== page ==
Moscow Cyber Orchestra Laptop Ensemble

We’re serious when we say laptop performances — the Moscow Laptop Cyber Orchestra (“CybOrk”), influenced by similar groups like Princeton’s PLOrk, uses laptops as instruments, augmented by alternative controllers. Here’s the surprise: when they record it, they intentionally treat it as you would an acoustic ensemble. Photo by Elena Krysanova.

My feature story for Keyboard Magazine on recording live laptop performance is now available online at (as well as in the July print issue). When I got the assignment, I think my editor imagined futuristic, sci-fi like network recording, in which audio was streamed entirely virtually from players to a recording server and musicians connected to one another over the ether. Instead, we got just the opposite: quick and dirty solutions for capturing improvisatory computer performance, and intentional efforts to make laptop performances sound more like conventional instrumental ensembles. The case studies:

  • The Moscow Laptop Cyber Orchestra hosts laptop jam sessions at the conservatory that bears Leon Theremin’s name. Individual speakers, stereo mic — plus groovy visuals in the background.
  • Princeton University’s PLOrk plays with hemispherical speakers so that sound radiates from near the laptop the way it would from a real instrument. Their recording configuration is a little more sophisticated, with not only a stereo pair for the audience but three mics above the stage.
  • Share in New York has the toughest challenge of all: a club environment in which anyone can show up with any gear and play. They combine the tried-and-true (old-fashioned analog snakes on the floor) with software tools for standardization (a template in the open source Linux and Mac DAW Ardour).

Check out the full story for details:

Electronica Unplugged

PLOrk, Princeton's laptop music ensemble

Meet the Orks. Uh-oh. Someone forgot their tux. Conventional instruments and laptops are mixed here intentionally. Photo courtesy Dan Trueman.

One thing we didn’t broach was what to actually play (these ensembles all experiment with everything from alternative controllers to live coding). But the recording question alone turned out to reveal a lot about laptop performance, and how it’s gradually evolving into just music performance.

Also of interest, Craig Anderton talks about the basics of recording your sets live in Ableton Live. The basic idea: record not only the arrangement, but external audio, as well.

This story also turned out to be an interesting demonstration of what can happen when new online sites (like CDM) interface with a traditional outlet (Keyboard, bringing you music making information since 1976). That’s my ultimate hope: that these outlets will make each other better, and each will expand the knowledge of techniques and what (and who) is out there. Less lofty translation: if Keyboard hadn’t asked me to write this up, I might never have gotten around to it, and conversely, if I didn’t have CDM, I would never have hooked up with folks like the Moscow Laptop Cyber Orchestra.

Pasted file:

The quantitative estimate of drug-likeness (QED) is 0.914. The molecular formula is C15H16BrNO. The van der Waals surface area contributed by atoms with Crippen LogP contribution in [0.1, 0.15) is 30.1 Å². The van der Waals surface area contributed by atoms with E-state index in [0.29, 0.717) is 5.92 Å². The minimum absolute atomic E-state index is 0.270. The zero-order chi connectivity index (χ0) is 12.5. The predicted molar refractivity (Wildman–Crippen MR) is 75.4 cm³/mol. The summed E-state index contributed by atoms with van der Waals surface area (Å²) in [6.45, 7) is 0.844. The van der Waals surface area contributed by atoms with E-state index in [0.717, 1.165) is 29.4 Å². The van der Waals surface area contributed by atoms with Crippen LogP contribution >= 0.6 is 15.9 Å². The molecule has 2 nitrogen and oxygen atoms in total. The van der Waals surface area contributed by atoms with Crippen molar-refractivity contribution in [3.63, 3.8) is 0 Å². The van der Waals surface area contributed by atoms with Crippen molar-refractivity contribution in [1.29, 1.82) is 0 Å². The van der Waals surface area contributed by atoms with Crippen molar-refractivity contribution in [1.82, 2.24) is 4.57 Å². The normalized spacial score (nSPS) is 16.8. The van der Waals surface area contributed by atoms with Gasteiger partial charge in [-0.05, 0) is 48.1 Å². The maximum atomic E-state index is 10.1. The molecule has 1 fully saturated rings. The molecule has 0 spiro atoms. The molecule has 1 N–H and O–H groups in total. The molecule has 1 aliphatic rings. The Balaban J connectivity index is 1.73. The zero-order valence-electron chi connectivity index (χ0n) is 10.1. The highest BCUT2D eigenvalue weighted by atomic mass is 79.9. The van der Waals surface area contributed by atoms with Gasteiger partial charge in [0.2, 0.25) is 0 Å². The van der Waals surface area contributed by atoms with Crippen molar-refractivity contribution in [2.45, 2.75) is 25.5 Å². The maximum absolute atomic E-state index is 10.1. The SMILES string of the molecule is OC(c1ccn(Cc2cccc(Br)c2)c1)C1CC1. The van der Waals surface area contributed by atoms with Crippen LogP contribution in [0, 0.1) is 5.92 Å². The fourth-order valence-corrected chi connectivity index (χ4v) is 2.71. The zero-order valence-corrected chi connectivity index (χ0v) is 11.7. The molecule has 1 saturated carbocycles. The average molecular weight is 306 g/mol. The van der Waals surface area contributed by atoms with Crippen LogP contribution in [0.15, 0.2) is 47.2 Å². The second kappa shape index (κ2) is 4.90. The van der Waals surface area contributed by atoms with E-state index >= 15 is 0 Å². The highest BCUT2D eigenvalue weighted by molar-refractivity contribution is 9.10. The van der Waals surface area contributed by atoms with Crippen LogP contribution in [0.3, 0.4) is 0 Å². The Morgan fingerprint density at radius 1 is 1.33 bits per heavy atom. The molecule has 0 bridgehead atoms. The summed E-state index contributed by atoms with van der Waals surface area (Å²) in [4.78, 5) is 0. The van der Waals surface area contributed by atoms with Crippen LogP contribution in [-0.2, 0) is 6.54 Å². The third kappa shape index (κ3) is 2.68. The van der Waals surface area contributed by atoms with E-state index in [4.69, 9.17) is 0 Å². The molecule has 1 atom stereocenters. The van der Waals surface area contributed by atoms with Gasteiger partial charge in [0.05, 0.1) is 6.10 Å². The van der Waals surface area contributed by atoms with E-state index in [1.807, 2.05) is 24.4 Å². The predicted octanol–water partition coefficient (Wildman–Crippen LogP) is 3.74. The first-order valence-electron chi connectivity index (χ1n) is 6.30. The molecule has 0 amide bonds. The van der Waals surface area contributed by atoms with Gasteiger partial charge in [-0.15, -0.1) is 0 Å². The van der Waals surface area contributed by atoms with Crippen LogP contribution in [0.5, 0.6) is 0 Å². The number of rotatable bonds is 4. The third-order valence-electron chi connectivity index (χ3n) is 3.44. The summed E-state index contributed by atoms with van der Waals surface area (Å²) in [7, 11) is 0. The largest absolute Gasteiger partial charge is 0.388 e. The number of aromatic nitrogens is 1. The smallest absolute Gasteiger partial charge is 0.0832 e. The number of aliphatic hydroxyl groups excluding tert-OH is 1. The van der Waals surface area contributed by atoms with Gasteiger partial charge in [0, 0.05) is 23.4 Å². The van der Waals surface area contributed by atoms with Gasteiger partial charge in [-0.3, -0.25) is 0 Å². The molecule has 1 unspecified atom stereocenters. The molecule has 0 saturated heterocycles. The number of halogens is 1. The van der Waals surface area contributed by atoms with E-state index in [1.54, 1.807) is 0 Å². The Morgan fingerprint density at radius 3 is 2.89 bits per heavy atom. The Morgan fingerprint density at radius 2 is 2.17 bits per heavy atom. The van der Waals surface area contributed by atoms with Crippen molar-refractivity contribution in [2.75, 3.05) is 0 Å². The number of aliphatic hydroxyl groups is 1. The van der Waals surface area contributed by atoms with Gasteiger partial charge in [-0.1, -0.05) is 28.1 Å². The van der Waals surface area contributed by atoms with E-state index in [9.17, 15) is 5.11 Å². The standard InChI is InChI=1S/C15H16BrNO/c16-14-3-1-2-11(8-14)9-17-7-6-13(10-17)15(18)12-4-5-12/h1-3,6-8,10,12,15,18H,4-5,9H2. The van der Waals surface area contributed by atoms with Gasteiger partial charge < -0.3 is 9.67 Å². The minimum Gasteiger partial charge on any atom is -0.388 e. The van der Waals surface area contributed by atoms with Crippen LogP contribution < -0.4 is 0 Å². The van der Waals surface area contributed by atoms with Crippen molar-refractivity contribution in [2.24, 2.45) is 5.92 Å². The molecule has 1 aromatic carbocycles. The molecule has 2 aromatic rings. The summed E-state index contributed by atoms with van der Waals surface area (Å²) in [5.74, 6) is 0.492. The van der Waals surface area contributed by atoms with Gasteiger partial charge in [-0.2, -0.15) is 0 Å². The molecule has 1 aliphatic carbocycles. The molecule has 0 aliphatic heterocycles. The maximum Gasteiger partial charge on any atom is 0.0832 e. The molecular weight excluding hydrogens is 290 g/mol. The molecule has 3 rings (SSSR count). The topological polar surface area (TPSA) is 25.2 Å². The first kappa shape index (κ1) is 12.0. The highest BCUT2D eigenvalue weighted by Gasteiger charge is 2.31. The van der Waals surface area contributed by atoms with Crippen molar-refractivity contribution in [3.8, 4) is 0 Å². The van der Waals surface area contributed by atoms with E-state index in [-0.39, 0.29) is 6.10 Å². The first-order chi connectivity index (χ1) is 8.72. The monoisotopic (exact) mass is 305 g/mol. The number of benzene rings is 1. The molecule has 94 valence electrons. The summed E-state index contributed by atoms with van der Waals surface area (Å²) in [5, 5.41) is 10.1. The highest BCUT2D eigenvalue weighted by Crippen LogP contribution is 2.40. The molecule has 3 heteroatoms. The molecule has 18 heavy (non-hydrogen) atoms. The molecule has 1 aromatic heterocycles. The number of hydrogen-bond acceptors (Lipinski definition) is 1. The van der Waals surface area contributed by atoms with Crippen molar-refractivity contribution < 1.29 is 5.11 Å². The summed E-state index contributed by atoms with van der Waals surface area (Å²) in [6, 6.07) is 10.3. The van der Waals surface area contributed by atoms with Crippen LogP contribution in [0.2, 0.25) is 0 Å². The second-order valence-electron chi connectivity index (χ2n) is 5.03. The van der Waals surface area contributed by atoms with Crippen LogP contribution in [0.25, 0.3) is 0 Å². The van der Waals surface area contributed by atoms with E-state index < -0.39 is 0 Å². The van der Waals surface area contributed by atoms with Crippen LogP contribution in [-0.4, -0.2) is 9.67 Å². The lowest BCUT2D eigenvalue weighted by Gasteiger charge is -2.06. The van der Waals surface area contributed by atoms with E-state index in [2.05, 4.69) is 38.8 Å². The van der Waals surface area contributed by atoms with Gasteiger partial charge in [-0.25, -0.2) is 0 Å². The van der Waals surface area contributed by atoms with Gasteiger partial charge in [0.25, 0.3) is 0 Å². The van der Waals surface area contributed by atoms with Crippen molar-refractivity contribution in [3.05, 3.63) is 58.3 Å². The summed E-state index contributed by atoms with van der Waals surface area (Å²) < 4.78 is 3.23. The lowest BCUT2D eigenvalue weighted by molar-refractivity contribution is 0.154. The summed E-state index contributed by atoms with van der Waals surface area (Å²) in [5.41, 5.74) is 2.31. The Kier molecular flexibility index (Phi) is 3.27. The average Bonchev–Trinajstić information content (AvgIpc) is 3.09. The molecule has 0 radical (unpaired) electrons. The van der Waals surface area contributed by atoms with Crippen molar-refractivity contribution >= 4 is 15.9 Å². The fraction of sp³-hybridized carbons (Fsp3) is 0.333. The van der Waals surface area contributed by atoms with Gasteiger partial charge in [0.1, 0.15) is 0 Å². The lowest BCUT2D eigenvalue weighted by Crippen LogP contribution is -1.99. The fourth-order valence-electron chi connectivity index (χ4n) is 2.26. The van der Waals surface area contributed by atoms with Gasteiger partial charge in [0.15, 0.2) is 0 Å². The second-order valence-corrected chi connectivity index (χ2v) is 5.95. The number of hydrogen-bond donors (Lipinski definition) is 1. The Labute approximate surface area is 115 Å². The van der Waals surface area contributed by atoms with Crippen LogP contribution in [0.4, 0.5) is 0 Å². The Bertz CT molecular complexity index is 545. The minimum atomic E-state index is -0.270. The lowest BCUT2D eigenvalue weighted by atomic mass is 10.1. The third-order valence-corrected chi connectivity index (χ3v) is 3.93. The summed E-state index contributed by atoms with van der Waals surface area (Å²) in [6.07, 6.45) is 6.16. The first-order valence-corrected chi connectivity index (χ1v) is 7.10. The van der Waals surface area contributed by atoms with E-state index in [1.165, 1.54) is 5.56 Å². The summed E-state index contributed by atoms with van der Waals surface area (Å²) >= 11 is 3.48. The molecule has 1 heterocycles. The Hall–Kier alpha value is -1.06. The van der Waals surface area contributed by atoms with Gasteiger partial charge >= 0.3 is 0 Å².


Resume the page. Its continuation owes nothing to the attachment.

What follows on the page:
Speaking of which, let us know how you record your sets and even laptop ensembles, and if I missed anything!

Laptop Orchestras Proliferate, from Princeton to Moscow

  • combining the two ideas,in an ableton live setting… if you wanted to, put a stereo mic out in the crowd and record it into muted channels (so as to not get feedback) and then you would have a mixable "soundboard" and "audience" source.


  • I just recently finalized a quad performance system centered on the Buchla 200e and a Lexicon MX400 surround processor, and as part of the system, I wanted to include a 4-channel recorder. I settled on splitting off the outputs from the mixer and sending them to inputs of an old MOTU 828 I had, which is now permanently installed in the rack. A single FireWire cable goes to my MacBook, which is easily fast enough to record 4 channels of digital audio directly to its internal drive. I use MOTU's AudioDesk, which originally came with the 828, to record 4 discrete tracks. It all works very well for me.

  • I didn't know about Share until i read this…now I'm very excited to see it in action

  • One of the biggest problems I have found with the trying to record in the audience and on the board is that you have that slight delay for the sound to get to the microphone, and there is inherently a phase offset on the sound.

    Throwing a single mono mic into the back of the room however is nice for getting the crowd noise into the recording, which IMO adds the depth more then anything to a live recording.

  • carmen

    interesting strategies – streaming PCM over ethernet, or giving each performer a speaker array.

    whatever you do, dont plug a macbook's onboard sound into a mixer. some friends dragged me to Berklee college of music's synthesis department's concert a couple months ago, and.. there were macs plugged right into those 15K bang and olufsen speakers. nothing like hearing CPU noise in grating clarity, replete with 60 db hum. it was really so bad i couldnt believe it – youre spending 30 Grand a year on a degree and you cant spend a hundred on an Echo Indigo IO? totally unreal

  • TokyoJoe


    yes, that is the problem of "ground loop hum" and it can happen when more than one device connects to a common ground through different paths. It`s not the Mac`s fault and can happen even with a good sound card. I use a cheap ground loop isolator when DJ`ing with my Echo DJ. On a large stage DI boxes are probably better.